In honesty, I just wanted to be Indiana Jones, which is why I probably failed to realize the more practical possibilities locked inside my excitement over a fictional publishing company on Herman’s Head. To the defense of 13-year-old me, I did end up teaching college classes in history and archaeology, so at least there’s that even if A) I don’t discover world-defining artifacts or B) look like Harrison Ford.
Back then I didn’t yet know I was born to teach and write, but my excitement over a fictional research department in a sitcom publishing house should have set off red bells and a robotic voice announcing “Alert! Alert! You are destined to love these types of things and make them your life’s calling.”
I’ve thought of Herman’s Head a lot in recent weeks while packing up my entire life from Pittsburgh and relocating to Dallas. Already blessed with opportunities over the years to work as a writer and author, I’ve come to the Lone Star State to pursue a full-time life as writer and consultant.
Talk about taking a plunge. Leaving was hard in every way, but mom and aunt always said you can’t expect life to be easy. (See “R” for Realism).
Those old World Books are in a Pennsylvania attic these days, and I’m in Texas. Strange the places life takes us, but dreams are things to be chased, and sometimes you just have to take a shot, even if it’s painful and terrifying.
My friend JR. was recently talking about what the voice of God might sound like, how he believes it’s familiar. He thinks God can speak to us any way he wants, especially through things we recognize and enjoy focusing on.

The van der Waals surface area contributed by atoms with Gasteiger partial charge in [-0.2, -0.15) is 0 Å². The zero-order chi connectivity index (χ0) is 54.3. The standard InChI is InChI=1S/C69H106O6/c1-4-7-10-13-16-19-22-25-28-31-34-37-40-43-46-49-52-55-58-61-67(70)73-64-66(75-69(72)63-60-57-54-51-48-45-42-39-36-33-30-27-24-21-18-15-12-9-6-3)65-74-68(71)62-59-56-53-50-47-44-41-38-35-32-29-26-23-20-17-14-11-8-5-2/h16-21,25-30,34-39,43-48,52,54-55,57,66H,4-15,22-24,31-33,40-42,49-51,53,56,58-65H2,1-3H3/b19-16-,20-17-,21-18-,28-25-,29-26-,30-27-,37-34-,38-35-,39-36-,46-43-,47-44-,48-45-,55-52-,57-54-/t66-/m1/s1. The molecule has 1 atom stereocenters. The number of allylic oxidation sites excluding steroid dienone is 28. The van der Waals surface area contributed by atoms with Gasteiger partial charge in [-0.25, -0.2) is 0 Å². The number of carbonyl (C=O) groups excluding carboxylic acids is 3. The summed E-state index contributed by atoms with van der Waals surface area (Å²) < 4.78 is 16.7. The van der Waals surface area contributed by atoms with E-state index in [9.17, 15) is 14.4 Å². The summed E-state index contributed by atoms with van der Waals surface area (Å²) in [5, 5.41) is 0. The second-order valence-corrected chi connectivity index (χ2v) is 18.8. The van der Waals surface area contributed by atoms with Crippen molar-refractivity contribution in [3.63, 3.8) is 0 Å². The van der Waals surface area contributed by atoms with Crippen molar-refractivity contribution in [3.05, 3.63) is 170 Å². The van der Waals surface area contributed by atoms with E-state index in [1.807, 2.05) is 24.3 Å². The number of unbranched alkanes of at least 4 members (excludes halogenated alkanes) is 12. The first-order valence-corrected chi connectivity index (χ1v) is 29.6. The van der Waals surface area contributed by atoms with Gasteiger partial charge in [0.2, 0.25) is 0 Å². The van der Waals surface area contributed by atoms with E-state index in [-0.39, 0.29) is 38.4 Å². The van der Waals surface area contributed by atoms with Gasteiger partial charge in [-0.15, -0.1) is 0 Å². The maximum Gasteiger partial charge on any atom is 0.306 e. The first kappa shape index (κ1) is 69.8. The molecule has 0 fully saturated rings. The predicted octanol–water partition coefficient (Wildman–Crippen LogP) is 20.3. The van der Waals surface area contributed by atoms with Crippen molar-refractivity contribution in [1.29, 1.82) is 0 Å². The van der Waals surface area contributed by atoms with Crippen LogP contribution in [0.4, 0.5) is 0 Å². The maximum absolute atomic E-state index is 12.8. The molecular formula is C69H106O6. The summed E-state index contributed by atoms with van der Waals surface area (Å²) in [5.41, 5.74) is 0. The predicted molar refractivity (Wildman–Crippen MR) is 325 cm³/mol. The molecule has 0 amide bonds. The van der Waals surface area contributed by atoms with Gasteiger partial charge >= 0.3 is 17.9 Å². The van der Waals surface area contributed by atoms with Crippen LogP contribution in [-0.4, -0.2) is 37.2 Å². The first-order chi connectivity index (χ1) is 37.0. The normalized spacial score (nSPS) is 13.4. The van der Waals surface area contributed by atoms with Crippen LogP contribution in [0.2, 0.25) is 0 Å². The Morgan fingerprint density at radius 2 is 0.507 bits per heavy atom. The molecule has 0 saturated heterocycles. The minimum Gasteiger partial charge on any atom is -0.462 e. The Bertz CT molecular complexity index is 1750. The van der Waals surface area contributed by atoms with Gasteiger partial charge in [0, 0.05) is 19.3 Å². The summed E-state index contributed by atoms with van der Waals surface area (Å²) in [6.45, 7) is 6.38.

I wonder if God got a kick out of watching young me watch that show. I wonder if he wasn’t saying, “Clay, you know all those things you do to try to get people to like you? Well, here is something you’ll love to do because it fulfills you, because I wired you this way. You will love words and find meaning in clearly communicating answers to others.”
Or maybe I’m just reading too much into it all. Regardless, here I am, and pretty certain God’s had a hand in helping me get here.
I was reading on Wikipedia that Herman’s Head suffered low ratings and was cancelled after three seasons. I don’t know if the writer’s were able to resolve anything in their story they way they had hoped. Maybe it’s fitting because I also don’t know where I’ll be in three years or what resolution (or lack thereof) awaits me.
I’m simply here, tinkering with words on all sorts of projects. I’ve been asked a lot lately what I write. The answer is less than illuminating but true: Everything and anything. But what I write isn’t what I do. Because what I do is chase possibility, the seeds of which were sown by a fuzzy television screen in the twilight of childhood.
P.S. If you’re interested, here’s a particularly enlightening clip from Herman’s Head about fact-checkers and writers and what a real career even means. Granted, it’s pretty schlocky sitcom stuff, but you might enjoy the bit between 2:48-4:06: